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So you’ve found your perfect property and you’re ready to make an offer. It’s at this point that you’ll enter the buying process. Buying property in any country has its challenges. The good thing about buying property in Portugal is that there is a set procedure which is pretty straightforward. A valid passport and a Fiscal Number (Número Fiscal de Contribuinte) are really all you need, plus your budget of course.
While it is possible to go it alone (and many people do), it’s recommended to arm yourself with a good real estate agent and lawyer, so there’s no need for it to be a stressful experience. In fact it can be very exciting!
From start to finish the whole purchasing process can take anywhere between a week and five months, depending on how quickly you wish to proceed, the people involved and whether all the necessary paperwork is in order.
Pete and Jill have bought two houses in the Algarve, one as a holiday
home in 2006, then the second in 2012 when they decided to move
permanently to the area: “It was great fun visiting different areas and
viewing properties, and the purchasing process was managed really
well by our estate agent and lawyer. Each stage was explained to
us and everything went very smoothly.”
The three simple stages to buying your property in Portugal:
First you need to make an offer and, if it’s is accepted you'll then be expected to sign a Promissory Contract with the current owner and pay a deposit. The deposit is normally 10 to 20% of the agreed purchase price.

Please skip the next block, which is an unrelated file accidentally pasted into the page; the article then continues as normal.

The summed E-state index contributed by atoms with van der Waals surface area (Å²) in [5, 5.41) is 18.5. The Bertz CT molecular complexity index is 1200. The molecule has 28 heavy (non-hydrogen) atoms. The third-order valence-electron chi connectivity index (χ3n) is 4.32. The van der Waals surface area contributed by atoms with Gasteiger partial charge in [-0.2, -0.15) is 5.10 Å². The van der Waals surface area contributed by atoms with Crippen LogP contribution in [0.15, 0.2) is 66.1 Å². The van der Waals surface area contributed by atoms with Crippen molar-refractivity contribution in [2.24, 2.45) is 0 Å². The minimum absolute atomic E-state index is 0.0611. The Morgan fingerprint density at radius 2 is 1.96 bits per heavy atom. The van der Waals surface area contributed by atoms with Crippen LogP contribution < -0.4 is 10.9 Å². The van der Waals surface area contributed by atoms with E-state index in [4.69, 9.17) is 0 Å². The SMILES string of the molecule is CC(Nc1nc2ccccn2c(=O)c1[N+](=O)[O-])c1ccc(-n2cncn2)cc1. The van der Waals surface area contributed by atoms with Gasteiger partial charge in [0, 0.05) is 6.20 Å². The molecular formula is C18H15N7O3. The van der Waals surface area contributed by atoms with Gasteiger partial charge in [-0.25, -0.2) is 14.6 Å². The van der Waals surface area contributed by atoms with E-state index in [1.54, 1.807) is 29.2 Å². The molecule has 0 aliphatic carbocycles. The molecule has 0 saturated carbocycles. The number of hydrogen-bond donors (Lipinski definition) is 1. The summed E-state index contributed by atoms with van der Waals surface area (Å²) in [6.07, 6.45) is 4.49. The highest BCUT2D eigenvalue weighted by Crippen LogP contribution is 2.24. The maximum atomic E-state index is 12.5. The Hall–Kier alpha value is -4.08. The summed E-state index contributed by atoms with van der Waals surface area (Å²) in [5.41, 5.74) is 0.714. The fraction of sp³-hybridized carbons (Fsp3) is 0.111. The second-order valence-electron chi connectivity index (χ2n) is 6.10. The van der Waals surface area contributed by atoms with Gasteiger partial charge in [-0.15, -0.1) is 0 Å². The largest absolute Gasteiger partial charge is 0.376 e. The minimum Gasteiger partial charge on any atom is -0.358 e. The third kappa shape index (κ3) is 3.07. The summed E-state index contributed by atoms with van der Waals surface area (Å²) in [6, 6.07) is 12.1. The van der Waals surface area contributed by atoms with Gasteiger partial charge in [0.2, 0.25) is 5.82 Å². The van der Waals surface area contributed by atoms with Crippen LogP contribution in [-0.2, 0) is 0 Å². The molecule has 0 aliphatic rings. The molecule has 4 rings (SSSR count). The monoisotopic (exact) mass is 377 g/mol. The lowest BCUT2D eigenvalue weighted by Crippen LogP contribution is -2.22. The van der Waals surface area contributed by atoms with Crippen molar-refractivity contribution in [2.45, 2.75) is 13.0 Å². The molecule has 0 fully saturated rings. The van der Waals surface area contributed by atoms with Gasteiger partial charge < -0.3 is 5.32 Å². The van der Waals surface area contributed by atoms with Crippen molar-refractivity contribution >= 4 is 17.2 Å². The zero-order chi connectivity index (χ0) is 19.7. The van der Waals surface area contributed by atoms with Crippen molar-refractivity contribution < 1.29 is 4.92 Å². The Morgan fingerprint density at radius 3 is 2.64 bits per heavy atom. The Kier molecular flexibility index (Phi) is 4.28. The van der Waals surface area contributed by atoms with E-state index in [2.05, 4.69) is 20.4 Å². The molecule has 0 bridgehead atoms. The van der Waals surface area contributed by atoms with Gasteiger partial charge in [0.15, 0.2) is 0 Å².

The Promissory Contract
The Promissory Contract (Contrato de Promessa de Compra e Venda) is a legally binding agreement to sell and buy. It protects the buyer and the seller, in that if the seller withdraws from the contract they are required to return double the deposit paid, and if the buyer withdraws from the contract they lose all their deposit
Your lawyer should explain the laws and procedures in relation to producing and signing this contract.
Following the signing of the Promissory Contract, it's then a matter of all parties agreeing a timescale for completion. The balance is paid by the buyer and the seller’s real estate agent arranges a date and time for the Completion Contract (Escritura de Compra e Venda)to be signed by the buyers and sellers at the local Notary’s Office.
The Escritura(equivalent to the Deeds of the property) is signed in the presence of the official Notary and the property is transferred to the new owners.
Tip: The signing of the Escritura can be carried out on your behalf by appointing your lawyer with your Power of Attorney.
Once this has been done and the property has been registered at the Land Registry Office and Local Tax Office, it's legally yours. Oh happy day!
Read or download the Complete Buying Guide (beware, it’s got all the legal jargon!)
Download our handy Finding & Buying Checklist (without the legal jargon!)
[Disclaimer: this information is for guidance purposes only – please always check the latest legal requirements and seek local legal advice]